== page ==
Effective Outcomes Measurement Is More Than Just Accountability
Wednesday, 13th December 2017 at 4:24 pm
Measuring outcomes isn’t just about accountability – it can make not-for-profit organisations more effective and maximise impact, writes Andrew Cairns, Community Sector Banking CEO.
Not-for-profit organisations are powerful forces for positive change in our society. From the frontlines supporting our community’s most vulnerable people to tackling global crises like climate change, NFPs have a genuine positive impact that ranges far and wide—and increasingly they are being asked to prove it.
There’s growing demand for not for profits to demonstrate their impact, from government and the community. Government-funded organisations face increasing pressure to “prove” their positive impacts in the community, whether in research, education and awareness, or service delivery. And there’s equal pressure on community-funded not for profits, which are accountable to a wide range of stakeholders, from members and donors to partner organisations and peak bodies.
Little wonder we’re seeing more NFPs adopt outcomes measurement methods to demonstrate the value of their work. While it’s an invaluable accountability tool, outcomes measurement shouldn’t just be seen as a way to prove to donors and the community that what you’re doing matters — it’s also a vital tool for working smarter and more effectively.
At its most basic, outcomes measurement can be defined as recording and quantifying what your organisation does and the change you achieve. In order to work smarter and maximise your impact, you need to cut through this data with analysis.
Don’t just measure the outcomes of programs – identify how they are effective, what’s working, what can you improve, and are there opportunities to scale? Beyond measuring financial returns, the number of ribbon-cuttings and how many people your programs have reached, ask how you can measure the impact on people – have you built resilience, capability and self-determination in people?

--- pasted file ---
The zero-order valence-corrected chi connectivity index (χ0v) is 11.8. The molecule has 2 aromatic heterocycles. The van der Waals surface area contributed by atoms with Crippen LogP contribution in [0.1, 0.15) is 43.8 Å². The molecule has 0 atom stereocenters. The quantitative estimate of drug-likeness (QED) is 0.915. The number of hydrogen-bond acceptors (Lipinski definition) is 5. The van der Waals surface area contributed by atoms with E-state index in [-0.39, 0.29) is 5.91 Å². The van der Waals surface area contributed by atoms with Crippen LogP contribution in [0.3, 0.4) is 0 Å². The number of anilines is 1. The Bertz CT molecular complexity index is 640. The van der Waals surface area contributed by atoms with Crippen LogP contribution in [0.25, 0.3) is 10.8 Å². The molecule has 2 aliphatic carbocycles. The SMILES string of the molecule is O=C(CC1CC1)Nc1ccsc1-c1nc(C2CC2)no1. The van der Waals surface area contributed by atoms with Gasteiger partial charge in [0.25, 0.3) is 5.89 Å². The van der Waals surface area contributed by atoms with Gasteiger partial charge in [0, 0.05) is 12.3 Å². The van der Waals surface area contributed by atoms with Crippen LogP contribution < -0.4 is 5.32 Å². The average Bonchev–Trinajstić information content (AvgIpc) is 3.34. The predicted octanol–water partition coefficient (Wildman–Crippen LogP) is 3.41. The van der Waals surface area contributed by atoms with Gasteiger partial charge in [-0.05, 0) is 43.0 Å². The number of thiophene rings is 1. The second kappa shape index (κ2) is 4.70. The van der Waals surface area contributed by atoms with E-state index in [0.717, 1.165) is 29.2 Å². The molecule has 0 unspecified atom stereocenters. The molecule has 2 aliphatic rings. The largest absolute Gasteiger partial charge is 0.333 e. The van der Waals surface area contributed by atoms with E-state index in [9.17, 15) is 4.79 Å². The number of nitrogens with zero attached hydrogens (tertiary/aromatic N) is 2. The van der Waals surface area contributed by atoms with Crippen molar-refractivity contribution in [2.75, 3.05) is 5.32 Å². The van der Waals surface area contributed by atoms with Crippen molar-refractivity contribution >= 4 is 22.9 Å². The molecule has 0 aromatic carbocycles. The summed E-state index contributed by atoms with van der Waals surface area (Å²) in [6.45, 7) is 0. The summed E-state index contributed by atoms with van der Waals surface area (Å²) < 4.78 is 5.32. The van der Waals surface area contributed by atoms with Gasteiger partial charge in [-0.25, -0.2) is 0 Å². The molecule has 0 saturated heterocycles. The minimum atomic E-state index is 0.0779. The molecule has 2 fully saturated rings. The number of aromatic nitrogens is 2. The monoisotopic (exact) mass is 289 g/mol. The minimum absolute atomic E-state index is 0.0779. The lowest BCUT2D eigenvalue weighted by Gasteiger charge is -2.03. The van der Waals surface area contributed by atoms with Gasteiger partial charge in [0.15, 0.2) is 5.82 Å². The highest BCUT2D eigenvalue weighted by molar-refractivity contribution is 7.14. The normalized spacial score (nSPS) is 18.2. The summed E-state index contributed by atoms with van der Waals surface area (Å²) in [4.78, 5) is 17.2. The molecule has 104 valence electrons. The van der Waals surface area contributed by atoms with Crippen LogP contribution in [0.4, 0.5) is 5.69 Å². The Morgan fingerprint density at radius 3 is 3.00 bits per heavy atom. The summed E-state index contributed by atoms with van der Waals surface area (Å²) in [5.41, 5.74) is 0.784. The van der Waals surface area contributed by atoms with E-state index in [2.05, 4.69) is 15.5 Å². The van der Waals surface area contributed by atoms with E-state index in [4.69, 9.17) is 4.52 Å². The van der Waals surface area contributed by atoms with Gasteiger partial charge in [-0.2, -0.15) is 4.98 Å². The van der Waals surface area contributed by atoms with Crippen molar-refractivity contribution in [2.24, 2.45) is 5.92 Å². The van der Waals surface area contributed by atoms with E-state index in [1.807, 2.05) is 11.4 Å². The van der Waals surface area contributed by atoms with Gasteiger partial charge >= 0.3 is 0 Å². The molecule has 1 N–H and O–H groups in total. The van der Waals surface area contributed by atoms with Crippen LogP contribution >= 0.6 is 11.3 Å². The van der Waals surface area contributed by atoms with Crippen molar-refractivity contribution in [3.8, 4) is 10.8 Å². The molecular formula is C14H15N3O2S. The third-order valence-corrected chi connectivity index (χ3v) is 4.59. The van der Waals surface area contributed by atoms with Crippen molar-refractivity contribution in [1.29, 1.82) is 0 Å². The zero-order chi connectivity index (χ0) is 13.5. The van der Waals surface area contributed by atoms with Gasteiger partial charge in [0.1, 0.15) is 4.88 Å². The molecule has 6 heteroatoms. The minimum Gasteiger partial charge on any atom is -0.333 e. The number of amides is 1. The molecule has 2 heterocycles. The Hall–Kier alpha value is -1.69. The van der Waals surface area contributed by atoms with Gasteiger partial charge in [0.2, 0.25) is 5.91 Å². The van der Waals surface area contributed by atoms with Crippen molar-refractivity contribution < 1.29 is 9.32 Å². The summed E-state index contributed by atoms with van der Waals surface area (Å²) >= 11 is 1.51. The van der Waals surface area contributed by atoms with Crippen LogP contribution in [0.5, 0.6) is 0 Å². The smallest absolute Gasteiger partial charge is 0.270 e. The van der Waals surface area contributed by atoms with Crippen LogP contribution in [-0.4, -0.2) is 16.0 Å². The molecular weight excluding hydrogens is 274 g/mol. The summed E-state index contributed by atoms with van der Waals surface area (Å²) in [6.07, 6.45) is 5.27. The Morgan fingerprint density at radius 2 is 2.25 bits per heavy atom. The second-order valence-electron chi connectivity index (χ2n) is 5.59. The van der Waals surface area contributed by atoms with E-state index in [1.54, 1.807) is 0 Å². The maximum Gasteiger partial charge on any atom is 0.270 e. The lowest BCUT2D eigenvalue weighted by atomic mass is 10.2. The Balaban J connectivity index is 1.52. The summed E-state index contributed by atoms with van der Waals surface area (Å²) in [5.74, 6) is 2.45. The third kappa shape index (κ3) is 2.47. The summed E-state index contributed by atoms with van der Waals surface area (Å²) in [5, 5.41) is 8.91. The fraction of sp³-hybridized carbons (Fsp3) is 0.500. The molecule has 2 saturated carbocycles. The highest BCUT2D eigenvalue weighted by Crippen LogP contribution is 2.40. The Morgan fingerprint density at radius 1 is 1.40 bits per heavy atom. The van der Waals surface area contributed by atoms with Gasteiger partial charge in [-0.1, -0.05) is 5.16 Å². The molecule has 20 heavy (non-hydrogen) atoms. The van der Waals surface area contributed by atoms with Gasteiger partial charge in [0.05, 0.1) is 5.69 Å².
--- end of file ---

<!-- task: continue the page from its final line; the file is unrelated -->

Having a granular view of what your organisation is achieving not only provides the basis for new frameworks for evaluation, strategy and governance, it can give valuable insight into potential improvements across an entire sector.
While the benefits are clear, outcome measurement remains challenging for not-for-profits. There are a host of reasons for this. Most obviously, the sector lacks data measurement and analysis capacity; outcome measurement is resource intensive and it can be cost prohibitive, particularly for smaller not for profits to engage third parties to do the job.
Another challenge is the lack of measurement standards across the sector. The social issues not for profits address are complex and on a staggering scale. Homelessness, poverty, public health, climate change – these are huge problems that resist simple quantification, making it hard to know whether your work is as effective as it should be.
What we have currently is a patchwork of standards and frameworks developed largely in the US and the UK. This makes it difficult to apply what we can learn from outcome measurement across a whole sector. Without shared measurement standards, the costs of investing in effective measurement are higher.
Like with many challenges in the not-for-profit sector, the answer lies in collaboration. We need to work together to develop and agree on common standards for measuring outcomes.
It’s clear that effective outcomes measurement will be vital for not for profits to lock in support for the long-term. But it can do so much more.
With the scale of the social crisis Australia faces today, together with shrinking funding, NFPs need to work smarter, towards strong, sustainable and happy communities. We need to take the next step to understand how outcomes measurement can improve not just the impact of a single not for profit, but entire sectors working towards common goals – let’s start the conversation.
About the author: Andrew Cairns is the CEO of Community Sector Banking. He believes NFPs are at the heart of a healthy society – they create the social fabric of those communities and ensure their wellbeing. After more than 30 years working nationally and internationally in the corporate sector, he maintains that business can and should be a force for good.